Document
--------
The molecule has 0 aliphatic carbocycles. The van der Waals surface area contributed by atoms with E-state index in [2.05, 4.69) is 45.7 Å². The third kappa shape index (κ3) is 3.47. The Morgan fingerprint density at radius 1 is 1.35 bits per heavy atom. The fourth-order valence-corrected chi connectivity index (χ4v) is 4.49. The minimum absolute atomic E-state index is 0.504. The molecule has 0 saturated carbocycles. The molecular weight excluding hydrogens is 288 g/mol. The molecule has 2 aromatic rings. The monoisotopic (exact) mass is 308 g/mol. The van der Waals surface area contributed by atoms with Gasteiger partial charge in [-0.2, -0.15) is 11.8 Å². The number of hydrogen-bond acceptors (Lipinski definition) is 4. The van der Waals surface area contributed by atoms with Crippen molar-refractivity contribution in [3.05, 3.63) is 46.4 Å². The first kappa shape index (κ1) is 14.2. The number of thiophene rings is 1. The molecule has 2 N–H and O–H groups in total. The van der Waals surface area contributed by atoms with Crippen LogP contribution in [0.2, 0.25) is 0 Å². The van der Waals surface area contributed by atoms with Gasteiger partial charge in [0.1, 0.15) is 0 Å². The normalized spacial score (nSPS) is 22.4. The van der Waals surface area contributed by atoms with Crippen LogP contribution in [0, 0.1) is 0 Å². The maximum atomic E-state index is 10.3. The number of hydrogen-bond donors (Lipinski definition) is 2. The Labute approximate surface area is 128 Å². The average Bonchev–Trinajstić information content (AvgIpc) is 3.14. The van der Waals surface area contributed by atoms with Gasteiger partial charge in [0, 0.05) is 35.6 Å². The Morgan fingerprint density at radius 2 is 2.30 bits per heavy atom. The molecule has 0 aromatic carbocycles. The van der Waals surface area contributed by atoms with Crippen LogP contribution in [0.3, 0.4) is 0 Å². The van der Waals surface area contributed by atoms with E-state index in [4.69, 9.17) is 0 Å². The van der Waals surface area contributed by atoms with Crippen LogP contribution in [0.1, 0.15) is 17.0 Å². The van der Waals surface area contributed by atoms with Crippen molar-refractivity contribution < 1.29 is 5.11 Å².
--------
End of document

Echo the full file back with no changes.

The molecule has 0 aliphatic carbocycles. The van der Waals surface area contributed by atoms with E-state index in [2.05, 4.69) is 45.7 Å². The third kappa shape index (κ3) is 3.47. The Morgan fingerprint density at radius 1 is 1.35 bits per heavy atom. The fourth-order valence-corrected chi connectivity index (χ4v) is 4.49. The minimum absolute atomic E-state index is 0.504. The molecule has 0 saturated carbocycles. The molecular weight excluding hydrogens is 288 g/mol. The molecule has 2 aromatic rings. The monoisotopic (exact) mass is 308 g/mol. The van der Waals surface area contributed by atoms with Gasteiger partial charge in [-0.2, -0.15) is 11.8 Å². The number of hydrogen-bond acceptors (Lipinski definition) is 4. The van der Waals surface area contributed by atoms with Crippen molar-refractivity contribution in [3.05, 3.63) is 46.4 Å². The first kappa shape index (κ1) is 14.2. The number of thiophene rings is 1. The molecule has 2 N–H and O–H groups in total. The van der Waals surface area contributed by atoms with Crippen LogP contribution in [0.2, 0.25) is 0 Å². The van der Waals surface area contributed by atoms with Gasteiger partial charge in [0.1, 0.15) is 0 Å². The normalized spacial score (nSPS) is 22.4. The van der Waals surface area contributed by atoms with Crippen LogP contribution in [0, 0.1) is 0 Å². The maximum atomic E-state index is 10.3. The number of hydrogen-bond donors (Lipinski definition) is 2. The Labute approximate surface area is 128 Å². The average Bonchev–Trinajstić information content (AvgIpc) is 3.14. The van der Waals surface area contributed by atoms with Gasteiger partial charge in [0, 0.05) is 35.6 Å². The Morgan fingerprint density at radius 2 is 2.30 bits per heavy atom. The molecule has 0 aromatic carbocycles. The van der Waals surface area contributed by atoms with Crippen LogP contribution in [0.3, 0.4) is 0 Å². The van der Waals surface area contributed by atoms with E-state index in [4.69, 9.17) is 0 Å². The van der Waals surface area contributed by atoms with Crippen LogP contribution in [0.1, 0.15) is 17.0 Å². The van der Waals surface area contributed by atoms with Crippen molar-refractivity contribution < 1.29 is 5.11 Å².